Wednesday, October 8, 2008

Health Train Track to Reform

Richard Reece, MD in his Medinnovation blog points out that the road to reform is mostly uphill.....Does the road wind up-hill all the way? Yes, to the very end.

“Each of the key players is sharply edged, high-earning physicians, the over-bedded hospital sector, employers squeezed by rapid rising benefit costs, inefficient private health insurance companies, highly profitable pharmaceutical and medical supply companies, and, finally, the public who wants more and better care but doesn’t want to pay for it.”
Sound familiar? It should, for satisfying these stakeholders block the road to health reform today. The road to universal coverage is as uphill as it has ever been.image



Michael L. Millenson, president of Health Quality Advisors LLC in Highland Park, IL, is the author of the critically acclaimed book, Demanding Medical Excellence: Doctors and Accountability in the Information Age.  In the Huffington Post today (a not unbiased publication. Millenson gives his opinion of MCain's plan for health reform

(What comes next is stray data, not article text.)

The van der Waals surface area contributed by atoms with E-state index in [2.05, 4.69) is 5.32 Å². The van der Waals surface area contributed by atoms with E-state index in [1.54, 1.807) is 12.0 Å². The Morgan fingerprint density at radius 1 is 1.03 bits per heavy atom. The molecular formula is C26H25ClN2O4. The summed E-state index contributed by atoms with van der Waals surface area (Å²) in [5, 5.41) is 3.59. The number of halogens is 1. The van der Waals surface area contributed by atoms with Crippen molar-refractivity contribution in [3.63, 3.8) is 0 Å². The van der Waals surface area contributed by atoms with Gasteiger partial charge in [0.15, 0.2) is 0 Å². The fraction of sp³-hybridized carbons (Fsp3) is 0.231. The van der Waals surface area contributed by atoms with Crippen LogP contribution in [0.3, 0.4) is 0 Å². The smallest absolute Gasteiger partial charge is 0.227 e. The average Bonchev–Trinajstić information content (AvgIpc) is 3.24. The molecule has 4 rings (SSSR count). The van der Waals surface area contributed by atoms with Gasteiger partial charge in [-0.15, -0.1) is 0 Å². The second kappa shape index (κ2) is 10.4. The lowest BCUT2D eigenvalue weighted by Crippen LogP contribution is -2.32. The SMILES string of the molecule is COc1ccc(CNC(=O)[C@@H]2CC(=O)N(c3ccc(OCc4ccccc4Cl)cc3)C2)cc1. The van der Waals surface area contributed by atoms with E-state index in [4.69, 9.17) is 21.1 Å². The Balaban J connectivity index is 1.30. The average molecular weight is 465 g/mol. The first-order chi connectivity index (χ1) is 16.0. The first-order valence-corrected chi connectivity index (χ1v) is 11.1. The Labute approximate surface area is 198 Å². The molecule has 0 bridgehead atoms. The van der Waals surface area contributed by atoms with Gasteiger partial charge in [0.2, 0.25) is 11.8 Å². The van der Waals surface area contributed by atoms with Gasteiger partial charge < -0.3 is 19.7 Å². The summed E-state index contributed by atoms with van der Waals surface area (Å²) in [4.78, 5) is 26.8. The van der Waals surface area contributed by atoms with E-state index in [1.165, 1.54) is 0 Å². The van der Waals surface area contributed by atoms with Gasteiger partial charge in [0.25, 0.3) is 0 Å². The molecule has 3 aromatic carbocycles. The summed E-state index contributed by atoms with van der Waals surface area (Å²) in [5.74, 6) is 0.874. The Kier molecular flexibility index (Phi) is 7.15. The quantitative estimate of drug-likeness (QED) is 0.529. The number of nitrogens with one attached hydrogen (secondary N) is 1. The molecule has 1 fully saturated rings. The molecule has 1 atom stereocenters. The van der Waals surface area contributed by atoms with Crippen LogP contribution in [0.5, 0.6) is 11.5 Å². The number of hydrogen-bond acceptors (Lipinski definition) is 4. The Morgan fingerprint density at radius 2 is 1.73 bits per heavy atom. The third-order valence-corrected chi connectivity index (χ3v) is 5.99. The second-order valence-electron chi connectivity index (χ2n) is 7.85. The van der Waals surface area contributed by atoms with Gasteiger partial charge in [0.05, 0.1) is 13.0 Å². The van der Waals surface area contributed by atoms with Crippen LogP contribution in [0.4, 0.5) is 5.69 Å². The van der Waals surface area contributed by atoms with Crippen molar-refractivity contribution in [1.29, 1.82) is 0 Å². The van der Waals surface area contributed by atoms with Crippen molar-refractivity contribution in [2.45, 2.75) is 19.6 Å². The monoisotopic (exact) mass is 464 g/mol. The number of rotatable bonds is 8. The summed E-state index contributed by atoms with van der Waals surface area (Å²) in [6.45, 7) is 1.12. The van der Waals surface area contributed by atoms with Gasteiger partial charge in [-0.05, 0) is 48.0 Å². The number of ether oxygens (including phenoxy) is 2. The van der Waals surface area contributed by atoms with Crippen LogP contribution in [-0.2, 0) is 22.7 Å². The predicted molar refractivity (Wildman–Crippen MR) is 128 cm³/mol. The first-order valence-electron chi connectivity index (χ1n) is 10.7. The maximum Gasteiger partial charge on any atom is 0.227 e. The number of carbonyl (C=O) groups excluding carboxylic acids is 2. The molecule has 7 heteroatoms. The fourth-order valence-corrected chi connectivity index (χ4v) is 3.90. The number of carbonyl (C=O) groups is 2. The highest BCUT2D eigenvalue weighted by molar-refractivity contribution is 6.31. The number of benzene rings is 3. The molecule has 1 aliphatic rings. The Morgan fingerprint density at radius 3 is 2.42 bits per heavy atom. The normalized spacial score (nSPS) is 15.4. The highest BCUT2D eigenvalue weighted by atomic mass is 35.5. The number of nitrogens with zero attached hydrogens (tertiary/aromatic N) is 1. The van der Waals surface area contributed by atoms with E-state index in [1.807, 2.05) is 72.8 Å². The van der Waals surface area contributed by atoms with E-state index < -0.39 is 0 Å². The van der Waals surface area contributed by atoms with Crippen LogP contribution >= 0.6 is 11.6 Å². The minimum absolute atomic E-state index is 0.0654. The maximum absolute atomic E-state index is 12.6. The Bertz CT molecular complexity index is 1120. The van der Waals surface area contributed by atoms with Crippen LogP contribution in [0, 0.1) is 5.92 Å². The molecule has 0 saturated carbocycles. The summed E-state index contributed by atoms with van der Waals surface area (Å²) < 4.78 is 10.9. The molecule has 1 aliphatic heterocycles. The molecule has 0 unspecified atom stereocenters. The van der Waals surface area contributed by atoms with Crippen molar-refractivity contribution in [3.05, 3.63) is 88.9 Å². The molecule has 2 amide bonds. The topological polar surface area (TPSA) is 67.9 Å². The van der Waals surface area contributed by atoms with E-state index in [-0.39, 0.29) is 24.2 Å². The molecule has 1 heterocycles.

THCB has an article authored by Maggie Mahar (Maggie Mahar is an award winning journalist and author. A frequent contributor to THCB, she is fellow at the Century Foundation and the author of the increasingly influential HealthBeat blog, one of our favorite health care reads, where this piece first appeared.) She begins her analysis.........

"I have to admit I often have found the language of health care “rights” off-putting.  Yet the idea of health care as a “right” is usually pitted against the idea of health care as a “privilege.” Given that choice, I’ll circle “right” every time."


The Wall Street Journal  sums up McCain vs. Obama,

McCain said:

I think it’s a responsibility, in this respect, in that we should have available and affordable health care to every American citizen, to every family member. … But government mandates I — I’m always a little nervous about. But it is certainly my responsibili

Obama said:

I think it should be a right for every American. … for my mother to die of cancer at the age of 53 and have to spend the last months of her life in the hospital room arguing with insurance companies because they’re saying that this may be a pre-existing condition and they don’t have to pay her treatment, there’s something fundamentally wrong about that.

The WSJ blog leaves us with this question,

Health Blog Question of the Day: What do you say? Is health care in America a privilege, a right, or a responsibility?

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